Music this week: Between the light and shade

Music this week: Between the light and shade

The two pretty much find their groove in Baras, the first piece on the album that leads us into the rich and expansive universe of this album.

Pavithra Chari and Anindo Bose

Elements, Underscore Records

Keyboard player Anindo Bose and vocalist Pavithra Chari call themselves Shadow and Light and create music that lies in between smooth jazz and slick mid-tempo soul. There are glorious moments in their music, which find their summit in the merging of Hindustani and Carnatic classical elements with the jazz and soul.

Elements is an album recorded in a tiny home studio in Delhi’s CR Park by Advaita’s synth man and an up and coming female vocalist. The effort leads to music which is schmaltzy but worthy. Elements is one of the more sophisticated and layered contemporary fusion albums from an Indian band in recent times. The brilliance lies in how clean the arrangements are and how the melodies breathe easily.

While Chari’s lilting, soulful voice oscillates between Hindustani classical and Carnatic classical, she also modulates her voice into that of a seasoned dream pop singer attempting some jazz with ease. The effortlessness of her movements paired with Bose’s eccentric pumping of the piano melody delivers a scaled-down yet powerful performance.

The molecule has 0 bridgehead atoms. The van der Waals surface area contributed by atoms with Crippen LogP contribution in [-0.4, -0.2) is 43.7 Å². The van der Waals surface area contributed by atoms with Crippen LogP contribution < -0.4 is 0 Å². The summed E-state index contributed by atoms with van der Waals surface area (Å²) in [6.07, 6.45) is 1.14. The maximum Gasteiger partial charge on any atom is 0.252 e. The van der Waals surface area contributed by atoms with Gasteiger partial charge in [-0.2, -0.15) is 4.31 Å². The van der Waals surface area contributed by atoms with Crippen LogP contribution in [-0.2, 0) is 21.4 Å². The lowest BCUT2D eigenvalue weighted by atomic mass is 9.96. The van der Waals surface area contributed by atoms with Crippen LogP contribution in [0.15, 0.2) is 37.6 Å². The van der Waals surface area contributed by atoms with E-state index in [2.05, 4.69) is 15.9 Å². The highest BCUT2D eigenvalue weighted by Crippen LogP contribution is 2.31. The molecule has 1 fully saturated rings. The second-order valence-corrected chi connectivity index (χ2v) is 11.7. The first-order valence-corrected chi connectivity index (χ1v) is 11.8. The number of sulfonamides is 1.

The two pretty much find their groove in Baras, the first piece on the album that leads us into the rich and expansive universe of this album. It’s interesting how the track like all rain songs, is not in raga Miyan Malhar but borrows from a more serious raga, Bhimpalasi. Chari layers her voice on Bose’s bluesy piano riff and some light drum beats. And then from singing tarana vocals she moves to English vocals and back to singing in Hindi. The transition is effortless but one wishes that this piece and the others that follow were either completely in Hindi or only in English. The mix works melodically but not in terms of expressiveness of the tunes.

The pace picks up in Saavre, which as a track is a faint reminder of the famous Heer paired with some fantastic synth interludes, buoyant drums and chorus. Chari and Bose attempt something similar here, except more techno elements creep in. The powerful bass keeps them company but without overpowering the subtleties in the album.

While numbers like Broken Boundaries and Elements aren’t the best pieces on the album, Tum is plain gorgeous. Another gem on the album is Viraha. Losely based on raga Darbari, it stands alongside Tum to contend for the top position in the 10-track album. Dheemi is a complicated jazz piece, the staccato lines of which segue into each other to deliver a piece worthy of being on loop.

But in some songs such as Arzoo, the duo resorts to formulaic studio-band grooves, taking away most of the gumption it otherwise delivers with much heart. That said the album should be heard for the way Chari expands the melancholy in her voice to turn in some graceful, and deftly-composed ballads, that defy her age (she’s just 21) and Bose’s orchestration. Their next chapter will have us tuning in.